Guest Editor, Samantha Singer
“A sister is for life: your best friend or your worst enemy…she\’s the one you\’re compared to and the one you compete with… In this entertaining collection of anecdotes there are sisters ranging from the loving Brontes to the…sisters of Lenin and Hitler”
Luisa Dillner, author of The Complete Book of Mothers-in-Law, and columnist for the Guardian puts together a beautiful assortment of sisterly stories; looking at sisters as rivals, fairy-tale sisters, criminal sisters and how to be a good sister, among many other things.
Never close with my own sister, I found Luisa Dillner\’s The Complete Book of Sisters truly lovely. Dillner is an engaging writer who comes across as both kind and witty. She opens the book with a personal touch, talking about her own family and the relationship she had with her brother. Throughout the book she details the various relationships between real and fictional sisters through history, including small chapters written by famous sisters. Even if you are unaware of whom these women were their stories are no less enchanting.
Dillner takes a global approach talking about how sisters were brought together and separated; by wars, competition and families; and in Australia, during the Stolen Generations.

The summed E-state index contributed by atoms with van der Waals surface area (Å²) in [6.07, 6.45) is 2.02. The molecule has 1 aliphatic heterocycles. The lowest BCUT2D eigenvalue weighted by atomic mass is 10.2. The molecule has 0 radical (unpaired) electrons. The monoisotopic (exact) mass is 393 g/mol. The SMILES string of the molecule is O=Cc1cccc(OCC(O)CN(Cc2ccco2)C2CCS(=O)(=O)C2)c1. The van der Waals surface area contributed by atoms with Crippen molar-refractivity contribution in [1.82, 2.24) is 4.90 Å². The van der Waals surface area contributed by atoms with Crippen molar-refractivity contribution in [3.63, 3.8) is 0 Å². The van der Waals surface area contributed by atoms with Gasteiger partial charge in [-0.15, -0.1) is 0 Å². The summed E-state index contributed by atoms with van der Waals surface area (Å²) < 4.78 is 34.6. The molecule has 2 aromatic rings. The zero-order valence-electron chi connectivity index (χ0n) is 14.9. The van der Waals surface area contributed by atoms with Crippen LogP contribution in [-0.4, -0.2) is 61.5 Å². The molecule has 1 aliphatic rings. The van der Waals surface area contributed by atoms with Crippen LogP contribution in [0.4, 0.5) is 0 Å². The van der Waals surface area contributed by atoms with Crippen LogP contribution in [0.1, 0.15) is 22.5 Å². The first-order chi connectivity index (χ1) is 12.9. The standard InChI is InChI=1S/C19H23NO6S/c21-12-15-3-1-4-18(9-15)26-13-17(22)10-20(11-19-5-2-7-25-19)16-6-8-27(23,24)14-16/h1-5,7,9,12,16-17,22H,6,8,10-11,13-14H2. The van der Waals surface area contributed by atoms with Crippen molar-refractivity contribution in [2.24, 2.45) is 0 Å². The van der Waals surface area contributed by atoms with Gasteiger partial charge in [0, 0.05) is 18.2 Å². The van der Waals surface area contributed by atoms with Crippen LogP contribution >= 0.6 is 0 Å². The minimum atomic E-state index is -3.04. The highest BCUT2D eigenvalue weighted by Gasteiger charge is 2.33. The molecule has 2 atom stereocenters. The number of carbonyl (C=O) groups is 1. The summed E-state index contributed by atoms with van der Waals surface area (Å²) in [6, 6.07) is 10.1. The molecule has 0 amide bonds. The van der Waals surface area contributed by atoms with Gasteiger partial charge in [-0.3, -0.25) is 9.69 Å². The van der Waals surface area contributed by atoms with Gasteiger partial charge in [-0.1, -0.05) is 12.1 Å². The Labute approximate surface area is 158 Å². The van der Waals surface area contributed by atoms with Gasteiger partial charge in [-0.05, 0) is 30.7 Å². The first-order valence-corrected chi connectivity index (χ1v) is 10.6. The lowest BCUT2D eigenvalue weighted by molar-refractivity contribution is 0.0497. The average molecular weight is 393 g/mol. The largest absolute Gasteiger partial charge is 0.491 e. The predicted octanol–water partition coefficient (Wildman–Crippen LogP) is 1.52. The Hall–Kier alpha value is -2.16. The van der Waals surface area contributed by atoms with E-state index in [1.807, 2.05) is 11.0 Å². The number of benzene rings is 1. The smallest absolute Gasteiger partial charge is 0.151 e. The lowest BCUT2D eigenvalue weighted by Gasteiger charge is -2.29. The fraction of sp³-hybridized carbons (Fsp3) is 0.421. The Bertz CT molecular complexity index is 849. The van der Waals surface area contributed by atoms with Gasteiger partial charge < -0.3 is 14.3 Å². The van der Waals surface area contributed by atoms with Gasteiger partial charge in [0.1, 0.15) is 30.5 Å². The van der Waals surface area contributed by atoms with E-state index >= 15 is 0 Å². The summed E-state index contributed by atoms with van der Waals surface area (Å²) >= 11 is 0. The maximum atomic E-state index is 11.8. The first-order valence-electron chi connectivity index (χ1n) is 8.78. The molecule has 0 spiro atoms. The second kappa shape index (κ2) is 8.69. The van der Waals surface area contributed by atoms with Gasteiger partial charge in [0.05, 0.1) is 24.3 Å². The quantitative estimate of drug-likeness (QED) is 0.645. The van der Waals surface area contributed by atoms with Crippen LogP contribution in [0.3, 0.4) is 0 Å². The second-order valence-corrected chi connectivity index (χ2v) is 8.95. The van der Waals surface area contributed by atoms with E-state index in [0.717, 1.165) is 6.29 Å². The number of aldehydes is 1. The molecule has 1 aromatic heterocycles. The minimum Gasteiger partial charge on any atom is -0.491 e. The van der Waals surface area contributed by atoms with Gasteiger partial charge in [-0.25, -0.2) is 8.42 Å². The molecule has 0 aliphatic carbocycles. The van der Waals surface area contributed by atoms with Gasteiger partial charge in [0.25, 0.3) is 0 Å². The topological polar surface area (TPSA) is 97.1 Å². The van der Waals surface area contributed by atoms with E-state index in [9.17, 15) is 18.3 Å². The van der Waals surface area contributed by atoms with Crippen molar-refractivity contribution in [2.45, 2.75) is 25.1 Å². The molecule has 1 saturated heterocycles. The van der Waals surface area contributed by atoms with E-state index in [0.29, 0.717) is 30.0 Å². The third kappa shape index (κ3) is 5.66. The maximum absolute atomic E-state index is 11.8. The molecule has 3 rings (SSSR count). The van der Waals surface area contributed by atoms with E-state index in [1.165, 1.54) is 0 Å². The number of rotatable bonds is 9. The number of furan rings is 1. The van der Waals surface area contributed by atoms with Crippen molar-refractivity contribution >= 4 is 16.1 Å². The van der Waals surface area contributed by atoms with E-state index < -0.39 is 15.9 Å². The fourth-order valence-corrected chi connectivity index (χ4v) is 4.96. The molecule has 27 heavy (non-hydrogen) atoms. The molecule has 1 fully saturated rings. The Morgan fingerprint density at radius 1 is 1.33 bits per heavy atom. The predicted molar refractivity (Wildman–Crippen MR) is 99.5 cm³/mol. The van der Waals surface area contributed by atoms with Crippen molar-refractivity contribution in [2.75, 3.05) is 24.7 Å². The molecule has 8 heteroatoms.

Dillner not only looks at how the roles of sisters have changed throughout history, but also at the timeless issues that lie between sisters. The positive and negative elements of sibling rivalry are looked at, as is the difference between the relationship of unmarried sisters to that of married sisters.
I was particularly moved by one of the stories in which a younger sister murdered her elder sister\’s fiancÃ© out of jealously and then remained single herself for the rest of her life, vowing to stay by her elder sister\’s side. When the younger sister was on her death bed, she told her sister the awful truth and begged for forgiveness. It was given.
Not all of Dillner\’s tales are so dark though. She examines the relationships between popular women such as Carly Simon and her sister, and the Williams sisters, of which there were five in total.
The book is truly beautiful and I couldn\’t help but smile as I read through the pages and learned so much from all these women. It did not matter if they were close or distant in nature or in geographical means; they all played such important roles within each other\’s lives.
I recommend this book for any female, whether she has sisters, is a sister or is an only child. It is the type of book that you don\’t have to read in one go and perhaps is better for picking up every so often to read a few chapters. There is no set sequence and one chapter does not necessarily lead on from the previous. For this reason, you may become tired of reading it as nothing â€˜happens\’ as such. This is the point at which you set it down in order to pick it up days, weeks, months, years later.
Luisa Dillner has does a great job with this one.
Available now:Â Allen & Unwin RRP$29.99